Preventive Practice: Avoid wood to soil contact around or near the structure.  If it is necessary, use wood pressure-treated with preservatives (creosote, pentachlorophenol, inorganic salts such as chromated copper arsenate or CCA, etc.).

Sand barriers are uniform sized particles that are installed around structures often about 20 inches wide and 3-6 inches deep.  The particles are so sized so that it is difficult for the termites to tunnel through them.  Sand barriers are easily disrupted around perimeters of structures.

Sanitation/Cultural Control Measures

Break off any shelter tubes found around the structure to see if they are reconstructred to determine if an active infestation is present.  Prune any plants that touch or overhang the structure. 

Physical/Mechanical Control Measures

Repair leaky plumbing, air conditioning condensate are and other portion that may collect excessive amounts of moisture to make the environment less attractive to termites.  Make sure the soil grade flows away from the structure so water does not sit against the foundation.  If drainage problems exists, either change the grade or install drainage systems to carry moisture away.  Make sure that soil does not go above the level of the foundation.

Biological Control Measures

There are nematode species that attack Formosan subterranean termites, but they have not been found to be effective.

Chemical Control Measures

Soil Treatment: Conventional method for control of subterranean termites, including the FST is to place a chemical barrier between termites and the structure to be protected. Currently available termiticides include, permethrin, cypermethrin, bifenthrin, imidachloprid, chlorfenapyr, chlorantraniliprole, and fipronil. Pyrethroids such as permethrin, cypermethrin, and bifenthrin repel termites from treatment barriers, while other termiticides prevent termite invasion by lethal contact. For preconstruction treatment, soil termiticides are applied onto sub-slab soil before the foundation is poured. Post-construction treatment can be done by drilling holes through slabs and injecting insecticides under foundation and by drenching trenches dug in soil along building foundations.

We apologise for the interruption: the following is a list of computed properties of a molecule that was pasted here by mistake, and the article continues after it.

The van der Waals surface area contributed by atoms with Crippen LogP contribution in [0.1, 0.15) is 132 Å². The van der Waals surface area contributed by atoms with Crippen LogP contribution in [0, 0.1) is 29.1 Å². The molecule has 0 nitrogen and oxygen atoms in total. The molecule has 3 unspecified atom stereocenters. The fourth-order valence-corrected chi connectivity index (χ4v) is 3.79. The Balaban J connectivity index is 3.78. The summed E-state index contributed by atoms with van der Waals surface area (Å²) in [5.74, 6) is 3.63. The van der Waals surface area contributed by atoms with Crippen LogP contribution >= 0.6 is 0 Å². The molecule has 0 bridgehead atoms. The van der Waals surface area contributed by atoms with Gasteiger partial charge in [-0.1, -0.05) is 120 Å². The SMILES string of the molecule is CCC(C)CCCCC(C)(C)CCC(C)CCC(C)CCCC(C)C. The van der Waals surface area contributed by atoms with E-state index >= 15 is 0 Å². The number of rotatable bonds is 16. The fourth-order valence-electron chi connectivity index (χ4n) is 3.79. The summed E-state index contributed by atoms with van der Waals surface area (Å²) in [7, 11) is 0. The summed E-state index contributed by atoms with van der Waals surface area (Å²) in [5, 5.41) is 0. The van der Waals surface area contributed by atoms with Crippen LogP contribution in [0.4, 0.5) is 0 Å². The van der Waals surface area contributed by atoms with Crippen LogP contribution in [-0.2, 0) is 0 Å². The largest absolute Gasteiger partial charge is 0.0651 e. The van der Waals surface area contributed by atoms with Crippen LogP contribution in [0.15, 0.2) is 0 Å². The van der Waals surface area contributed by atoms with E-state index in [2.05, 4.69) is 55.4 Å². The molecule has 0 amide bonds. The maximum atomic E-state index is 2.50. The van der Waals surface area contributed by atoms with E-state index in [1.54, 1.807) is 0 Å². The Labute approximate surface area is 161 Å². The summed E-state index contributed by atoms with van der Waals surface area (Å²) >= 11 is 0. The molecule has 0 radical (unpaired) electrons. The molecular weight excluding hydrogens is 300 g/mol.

Population Control Using Baits: Because of the large size of a FST colony, application of soil termiticides beneath a structure may not impact the overall population of several million termites that inhabit galleries extending up to 300 ft. In recent years, baits have become available to control FST populations near a structure. One such approach is the monitoring-baiting program that incorporated a bait matrix. Stations containing a monitoring device are first installed in soil surrounding a home. When termites are found in the station, the monitoring device is replaced with a tube containing the termiticide-laced bait. Termites feeding in the stations then carry baits to other members of a colony, leading to the demise of entire colony population.